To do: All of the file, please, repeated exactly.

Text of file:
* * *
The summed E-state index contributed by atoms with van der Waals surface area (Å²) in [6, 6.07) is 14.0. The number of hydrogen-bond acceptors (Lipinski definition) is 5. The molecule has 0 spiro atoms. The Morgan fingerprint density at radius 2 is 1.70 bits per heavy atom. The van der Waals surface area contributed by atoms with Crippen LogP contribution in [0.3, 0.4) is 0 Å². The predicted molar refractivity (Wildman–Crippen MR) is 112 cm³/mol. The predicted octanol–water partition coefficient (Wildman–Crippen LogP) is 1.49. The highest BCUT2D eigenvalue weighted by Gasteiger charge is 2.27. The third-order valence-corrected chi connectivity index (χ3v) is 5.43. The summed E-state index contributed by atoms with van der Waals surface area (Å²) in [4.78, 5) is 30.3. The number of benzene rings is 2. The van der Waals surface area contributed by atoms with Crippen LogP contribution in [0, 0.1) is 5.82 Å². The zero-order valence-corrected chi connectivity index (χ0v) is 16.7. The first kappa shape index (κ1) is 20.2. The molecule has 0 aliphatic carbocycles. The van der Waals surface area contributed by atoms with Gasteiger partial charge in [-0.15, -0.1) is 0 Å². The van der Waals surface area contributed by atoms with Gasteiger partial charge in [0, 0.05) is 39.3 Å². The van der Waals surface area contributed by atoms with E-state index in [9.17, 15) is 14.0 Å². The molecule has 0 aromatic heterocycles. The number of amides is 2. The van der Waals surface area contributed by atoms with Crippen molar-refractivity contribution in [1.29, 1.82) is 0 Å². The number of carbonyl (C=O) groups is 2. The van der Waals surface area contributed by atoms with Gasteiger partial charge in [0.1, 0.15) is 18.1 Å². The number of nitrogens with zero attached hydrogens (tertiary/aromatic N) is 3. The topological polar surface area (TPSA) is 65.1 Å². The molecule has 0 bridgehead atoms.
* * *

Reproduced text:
The summed E-state index contributed by atoms with van der Waals surface area (Å²) in [6, 6.07) is 14.0. The number of hydrogen-bond acceptors (Lipinski definition) is 5. The molecule has 0 spiro atoms. The Morgan fingerprint density at radius 2 is 1.70 bits per heavy atom. The van der Waals surface area contributed by atoms with Crippen LogP contribution in [0.3, 0.4) is 0 Å². The predicted molar refractivity (Wildman–Crippen MR) is 112 cm³/mol. The predicted octanol–water partition coefficient (Wildman–Crippen LogP) is 1.49. The highest BCUT2D eigenvalue weighted by Gasteiger charge is 2.27. The third-order valence-corrected chi connectivity index (χ3v) is 5.43. The summed E-state index contributed by atoms with van der Waals surface area (Å²) in [4.78, 5) is 30.3. The number of benzene rings is 2. The van der Waals surface area contributed by atoms with Crippen LogP contribution in [0, 0.1) is 5.82 Å². The zero-order valence-corrected chi connectivity index (χ0v) is 16.7. The first kappa shape index (κ1) is 20.2. The molecule has 0 aliphatic carbocycles. The van der Waals surface area contributed by atoms with Gasteiger partial charge in [-0.15, -0.1) is 0 Å². The van der Waals surface area contributed by atoms with Gasteiger partial charge in [0, 0.05) is 39.3 Å². The van der Waals surface area contributed by atoms with E-state index in [9.17, 15) is 14.0 Å². The molecule has 0 aromatic heterocycles. The number of amides is 2. The van der Waals surface area contributed by atoms with Crippen molar-refractivity contribution in [1.29, 1.82) is 0 Å². The number of carbonyl (C=O) groups is 2. The van der Waals surface area contributed by atoms with Gasteiger partial charge in [0.1, 0.15) is 18.1 Å². The number of nitrogens with zero attached hydrogens (tertiary/aromatic N) is 3. The topological polar surface area (TPSA) is 65.1 Å². The molecule has 0 bridgehead atoms.